Babel + Grunt === ES6 Now!

I’m really excited about all the great new JavaScript language features in EcmaScript 6 and I’ve been trying to figure out how I could use it in my day-to-day JavaScript work. However, even the latest browser versions only support a subset of the ES6 standard and it will probably be quite a while before they support a majority of the features. Even then if you have to support older browser versions then using ES6 will be problematic. What is a developer to do? Fortunately, this is where transpilers and shims come to the rescue!

ES6 Today with Babel

I spent some time researching some of the different transpilers and shims available and decided to try out BabelJS in our build pipeline. I’ve been reading about other teams in the community who are actually using it in their production applications today and it seems to work well.

Babel enables the use of ES6 today by transpiling your ES6 JavaScript into equivalent ES5 source that is actually delivered to the end user browser. This means it takes valid ES6 and generates the ES5 equivalent JavaScript that works even in a lot of older browsers. This transpilation step occurs as part of your build process when you deploy your application. In this way it doesn’t require your users to load any additional JavaScript to support ES6 or place any of the performance burden for the transpilation on their device.

For more information about Babel’s supported feature set and compatibility you can review their faqs.

What is transpiling?

Most of us have heard of the term compiling, but transpiling is not as common of a term. What exactly is the difference? Transpiling is actually a type of compilation. Generally compilation refers to taking code in one language and converting it to the equivalent instructions in another language at a lower level of abstraction. While transpiling is comping to a language at the same level of abstraction. In the case of Babel it is transpiling JavaScript that complies with the ES6 standard into JavaScript that complies with the ES5 standard.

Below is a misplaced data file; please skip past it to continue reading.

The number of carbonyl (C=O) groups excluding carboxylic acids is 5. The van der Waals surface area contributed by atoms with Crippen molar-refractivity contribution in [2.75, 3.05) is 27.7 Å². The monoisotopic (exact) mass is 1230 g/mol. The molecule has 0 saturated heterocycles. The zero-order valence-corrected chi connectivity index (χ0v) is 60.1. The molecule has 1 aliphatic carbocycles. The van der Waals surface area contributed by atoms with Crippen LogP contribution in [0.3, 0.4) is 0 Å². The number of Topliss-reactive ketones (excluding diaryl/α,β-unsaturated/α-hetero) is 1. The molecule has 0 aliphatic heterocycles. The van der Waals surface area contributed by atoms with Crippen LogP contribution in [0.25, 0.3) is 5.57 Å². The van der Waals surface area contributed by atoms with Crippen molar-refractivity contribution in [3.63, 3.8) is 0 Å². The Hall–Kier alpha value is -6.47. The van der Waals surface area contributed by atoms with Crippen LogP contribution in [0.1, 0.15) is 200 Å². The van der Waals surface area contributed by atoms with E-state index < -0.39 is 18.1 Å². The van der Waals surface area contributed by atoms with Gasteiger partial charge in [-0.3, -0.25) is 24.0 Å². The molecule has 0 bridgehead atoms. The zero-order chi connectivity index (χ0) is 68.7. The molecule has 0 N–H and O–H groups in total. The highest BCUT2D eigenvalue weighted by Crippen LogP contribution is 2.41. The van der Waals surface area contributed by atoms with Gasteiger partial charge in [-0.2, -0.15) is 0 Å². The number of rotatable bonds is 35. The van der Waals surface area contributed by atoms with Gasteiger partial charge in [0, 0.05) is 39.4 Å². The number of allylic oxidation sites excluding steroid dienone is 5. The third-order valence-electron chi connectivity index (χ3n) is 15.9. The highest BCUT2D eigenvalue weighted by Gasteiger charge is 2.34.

Babel allows you, even without shims, to use a majority of the language features available in ES6 today and still be compatible with a wide range of browsers (Babel has compatibility information on their site). Obviously there are some new features which cannot be used via transpiler, since they require underlying frameworks or JavaScript engines changes. These features aren’t available, but there are shim options for these listed in Babel’s documentation.

Tip: If a feature of ES6 isn’t working with Babel, check the documentation on their site and make sure it doesn’t require a browser shim. If a feature requires a shim, you can make a decision about whether the feature is worth loading additional JavaScript into your application to support it.

Install grunt-babel

We currently use grunt for the build pipeline of our application. Integrating Babel into this pipeline was pretty easy (they already have integrations for most of the popular JavaScript build tools). In this case we’re using grunt-babel. To add this to our project dependencies we just need to run:

$ npm install --save-dev grunt-babel

This adds the grunt-babel integration as a dev dependency to our npm packages.son. Grunt-babel is the grunt integration we need and it includes a dependency on the latest version of babel-core. So that’s all we need.

** Configure grunt-babel **

module.exports = {
    options: {
        sourceMap: true,
        stage: 0
    },
    files: {
        expand: true,
        src: ['**/*.es6'],
        ext: '-compiled.js'
    }
};

We’re using separate files for each of our different grunt configurations, so you can see the node module exporting syntax here. If you are using one large grunt file, this will probably start with babel = instead of module exports and will be inside of a grunt.initConfig. You can find details about how to configure grunt-babel on the github page of that project.

The options listed here are passed directly to Babel. In this case we are indicating we would like source map files generated (highly recommended because it makes it much easier to debug your ES6). We are also setting the transpiler to stage 0 which allows it to use experimental features (ones even outside the ES6 spec, think ES7).